This Week's Budweiser Chevrolet at New Hampshire Motor Speedway ... Kevin Harvick will race chassis No. 332 from the Richard Childress Racing NASCAR Sprint Cup Series stable. The team has utilized this car three times this season, earning one win (Martinsville Speedway, 4/3), a fourth-place run at Phoenix International Raceway (2/27) and a 12th-place finish at Richmond International Raceway (4/30).
Double Time ... Harvick will perform double duty this weekend at NHMS, driving the Kevin Harvick Inc. No. 33 Rheem Chevrolet in Saturday's NASCAR Nationwide Series race. The New England 200 will air live on ESPN at 3:30 p.m. Eastern Daylight Time and radio coverage will be provided by PRN and Sirius XM NASCAR Radio.
What do you like about racing at New Hampshire? "I always look forward to going to New Hampshire. I like this type of track because it's flat - similar to the tracks out west where I started my racing career. There's a lot of braking. You have to really work on getting your car through the center of the corner and still have the forward bite you need up off the corner."
What's the key to running well at New Hampshire Motor Speedway? "It's one of those places where you have to get through the center of the corner and get up off the corner wide open. That makes it really hard to get through the center of the corner and turn good like you need to. Getting up off the corner under full power without getting loose is really tricky. Passing is harder there than at most places because it's so hard to make your car work getting up off the corner. That makes track position probably the most important thing at New Hampshire."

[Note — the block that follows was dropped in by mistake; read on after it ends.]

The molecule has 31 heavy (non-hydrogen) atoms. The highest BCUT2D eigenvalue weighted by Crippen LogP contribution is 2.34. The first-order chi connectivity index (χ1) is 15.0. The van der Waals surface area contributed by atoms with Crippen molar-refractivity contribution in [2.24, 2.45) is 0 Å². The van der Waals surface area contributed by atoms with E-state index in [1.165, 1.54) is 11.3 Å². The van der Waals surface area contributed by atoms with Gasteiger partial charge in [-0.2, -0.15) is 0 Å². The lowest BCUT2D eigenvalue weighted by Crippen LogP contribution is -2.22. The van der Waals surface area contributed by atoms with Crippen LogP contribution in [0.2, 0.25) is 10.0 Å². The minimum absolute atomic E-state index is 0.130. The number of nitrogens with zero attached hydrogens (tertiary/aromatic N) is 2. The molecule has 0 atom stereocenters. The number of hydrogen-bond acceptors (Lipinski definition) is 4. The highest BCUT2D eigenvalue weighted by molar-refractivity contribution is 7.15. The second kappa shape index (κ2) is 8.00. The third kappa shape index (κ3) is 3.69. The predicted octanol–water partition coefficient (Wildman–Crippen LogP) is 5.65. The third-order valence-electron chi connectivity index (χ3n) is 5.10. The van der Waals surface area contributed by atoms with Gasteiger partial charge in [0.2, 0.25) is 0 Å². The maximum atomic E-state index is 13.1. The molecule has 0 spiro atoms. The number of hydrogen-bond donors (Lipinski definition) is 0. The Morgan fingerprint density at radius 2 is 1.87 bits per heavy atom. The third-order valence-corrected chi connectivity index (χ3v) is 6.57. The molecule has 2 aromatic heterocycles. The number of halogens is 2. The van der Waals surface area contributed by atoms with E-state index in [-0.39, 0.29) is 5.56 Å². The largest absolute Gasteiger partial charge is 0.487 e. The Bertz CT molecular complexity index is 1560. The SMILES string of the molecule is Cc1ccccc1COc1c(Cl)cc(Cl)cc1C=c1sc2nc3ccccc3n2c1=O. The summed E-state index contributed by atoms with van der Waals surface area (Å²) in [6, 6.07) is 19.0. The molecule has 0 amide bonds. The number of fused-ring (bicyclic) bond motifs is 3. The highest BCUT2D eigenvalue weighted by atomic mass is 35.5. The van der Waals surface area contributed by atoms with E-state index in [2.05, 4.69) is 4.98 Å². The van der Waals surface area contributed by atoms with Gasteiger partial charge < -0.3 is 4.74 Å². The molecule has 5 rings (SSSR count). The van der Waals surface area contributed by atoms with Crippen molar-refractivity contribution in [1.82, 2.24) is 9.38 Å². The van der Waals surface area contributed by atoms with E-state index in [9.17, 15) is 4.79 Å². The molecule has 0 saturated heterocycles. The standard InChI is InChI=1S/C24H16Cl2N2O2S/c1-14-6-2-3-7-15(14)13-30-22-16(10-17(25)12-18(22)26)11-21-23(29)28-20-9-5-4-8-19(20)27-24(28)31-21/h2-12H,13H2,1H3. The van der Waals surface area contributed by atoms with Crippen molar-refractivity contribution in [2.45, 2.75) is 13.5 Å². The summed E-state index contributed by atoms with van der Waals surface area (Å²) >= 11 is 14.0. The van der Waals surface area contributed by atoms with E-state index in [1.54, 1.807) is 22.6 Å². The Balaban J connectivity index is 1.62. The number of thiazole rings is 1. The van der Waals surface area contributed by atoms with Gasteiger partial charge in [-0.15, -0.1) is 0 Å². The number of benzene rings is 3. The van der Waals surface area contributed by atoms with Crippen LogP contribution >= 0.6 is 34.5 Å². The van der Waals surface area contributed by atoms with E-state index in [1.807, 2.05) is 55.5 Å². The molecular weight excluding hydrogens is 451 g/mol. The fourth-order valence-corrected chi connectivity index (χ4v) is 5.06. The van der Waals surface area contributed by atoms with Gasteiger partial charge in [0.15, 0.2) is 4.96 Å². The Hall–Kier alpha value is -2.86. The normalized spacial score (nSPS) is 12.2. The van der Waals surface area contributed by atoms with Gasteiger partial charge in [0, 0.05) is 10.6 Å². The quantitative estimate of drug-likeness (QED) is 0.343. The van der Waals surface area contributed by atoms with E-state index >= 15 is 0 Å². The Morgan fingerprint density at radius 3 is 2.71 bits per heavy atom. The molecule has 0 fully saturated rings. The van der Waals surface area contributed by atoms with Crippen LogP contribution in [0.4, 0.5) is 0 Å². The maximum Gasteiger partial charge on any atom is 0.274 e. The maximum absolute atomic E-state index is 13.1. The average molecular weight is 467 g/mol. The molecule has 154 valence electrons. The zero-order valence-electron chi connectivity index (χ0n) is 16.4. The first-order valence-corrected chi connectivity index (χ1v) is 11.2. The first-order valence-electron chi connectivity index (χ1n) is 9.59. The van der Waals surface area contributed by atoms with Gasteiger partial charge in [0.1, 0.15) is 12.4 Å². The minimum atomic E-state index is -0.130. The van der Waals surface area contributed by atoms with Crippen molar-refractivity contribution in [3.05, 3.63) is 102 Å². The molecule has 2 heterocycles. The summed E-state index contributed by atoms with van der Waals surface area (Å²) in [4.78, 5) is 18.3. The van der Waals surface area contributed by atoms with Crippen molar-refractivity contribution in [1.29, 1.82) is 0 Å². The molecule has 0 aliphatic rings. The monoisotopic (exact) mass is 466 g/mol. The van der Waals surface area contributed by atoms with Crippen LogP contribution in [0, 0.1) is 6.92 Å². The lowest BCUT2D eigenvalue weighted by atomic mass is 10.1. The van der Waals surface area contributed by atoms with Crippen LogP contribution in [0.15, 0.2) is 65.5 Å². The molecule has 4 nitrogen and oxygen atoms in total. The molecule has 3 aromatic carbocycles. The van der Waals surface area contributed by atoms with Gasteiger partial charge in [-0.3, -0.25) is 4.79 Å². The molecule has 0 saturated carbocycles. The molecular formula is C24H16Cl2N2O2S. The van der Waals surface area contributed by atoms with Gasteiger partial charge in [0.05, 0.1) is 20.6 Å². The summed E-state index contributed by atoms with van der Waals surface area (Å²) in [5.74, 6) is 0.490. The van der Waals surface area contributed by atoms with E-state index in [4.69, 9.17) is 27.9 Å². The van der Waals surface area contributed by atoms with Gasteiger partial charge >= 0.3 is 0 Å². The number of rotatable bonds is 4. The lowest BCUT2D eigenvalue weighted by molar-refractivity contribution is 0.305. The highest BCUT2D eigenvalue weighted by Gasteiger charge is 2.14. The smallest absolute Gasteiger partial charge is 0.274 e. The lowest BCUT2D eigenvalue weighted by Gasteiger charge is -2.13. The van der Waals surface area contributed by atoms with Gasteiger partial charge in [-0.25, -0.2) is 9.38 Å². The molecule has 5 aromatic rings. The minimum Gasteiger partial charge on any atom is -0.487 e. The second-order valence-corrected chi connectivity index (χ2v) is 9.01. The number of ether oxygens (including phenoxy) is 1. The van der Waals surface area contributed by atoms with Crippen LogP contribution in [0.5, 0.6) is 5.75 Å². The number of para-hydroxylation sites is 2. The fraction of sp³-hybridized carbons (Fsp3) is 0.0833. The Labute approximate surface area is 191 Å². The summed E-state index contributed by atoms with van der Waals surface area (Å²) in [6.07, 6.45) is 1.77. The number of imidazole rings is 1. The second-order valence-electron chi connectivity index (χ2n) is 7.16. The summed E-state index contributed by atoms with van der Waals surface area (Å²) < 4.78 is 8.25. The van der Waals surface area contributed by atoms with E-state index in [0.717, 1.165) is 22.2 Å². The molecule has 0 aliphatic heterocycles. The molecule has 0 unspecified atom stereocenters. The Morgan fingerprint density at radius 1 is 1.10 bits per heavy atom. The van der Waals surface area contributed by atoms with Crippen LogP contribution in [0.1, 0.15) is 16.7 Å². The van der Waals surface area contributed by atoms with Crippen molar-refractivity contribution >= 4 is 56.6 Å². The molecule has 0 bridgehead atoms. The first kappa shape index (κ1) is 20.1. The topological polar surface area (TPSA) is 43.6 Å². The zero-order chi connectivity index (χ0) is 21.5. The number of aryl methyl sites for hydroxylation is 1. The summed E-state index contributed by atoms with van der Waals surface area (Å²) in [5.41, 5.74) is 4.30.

This Week's Caterpillar Chevrolet at New Hampshire Motor Speedway ... Jeff Burton will pilot Chassis No. 323 from the Richard Childress Racing NASCAR Sprint Cup Series stable. Built new for 2010, this RCR Chevrolet was put through its first paces at Kansas Speedway last October where the South Boston, Va., native was credited with an 18th-place finish after starting 23rd. Burton then raced this No. 31 racer at Phoenix International Raceway earlier this season and was credited with a 26th-place effort after being involved in a multi-car incident just 60 laps into the 312-lap showdown. Most recently, this RCR entry ran competitively at Richmond International Raceway where Burton drove it to a 16th-place result.
Record Holder ... Burton holds the most track records at NHMS - most wins (four), most laps led by a race winner (300 - September 2000), least laps led by a race winner (two - July 1999) and track race record (Time 2:42:35, Speed 117.134 mph - July 1997).
Where It All Began ... NHMS is the site of Burton's first NASCAR Sprint Cup Series start on July 11, 1993. The 44-year-old driver started sixth and finished 37th, driving Filbert Martocci's No. 0 entry. Since then, Burton has recorded six poles, 21 wins, 128 top fives, 237 top 10s and has led 6,413 laps in 601 races throughout 18 seasons in NASCAR's senior circuit.
In last year's races at Loudon, you had promising top-five runs diminish in the closing laps for different circumstances (late-race incident and fuel strategy). How do you enter this weekend's race? "It's a clean slate when we go back to Loudon this weekend. That's one thing about this sport - you have to move on and not dwell on what happened in the past. We have, certainly, been in great positions to have good finishes and even possibly a win but the way we look at it is we would have to do something different anyways. Tires, track conditions and cars change. You always want to learn and apply what you learned in the past because it's important but, at the same time, you have to look ahead and figure out how to be better."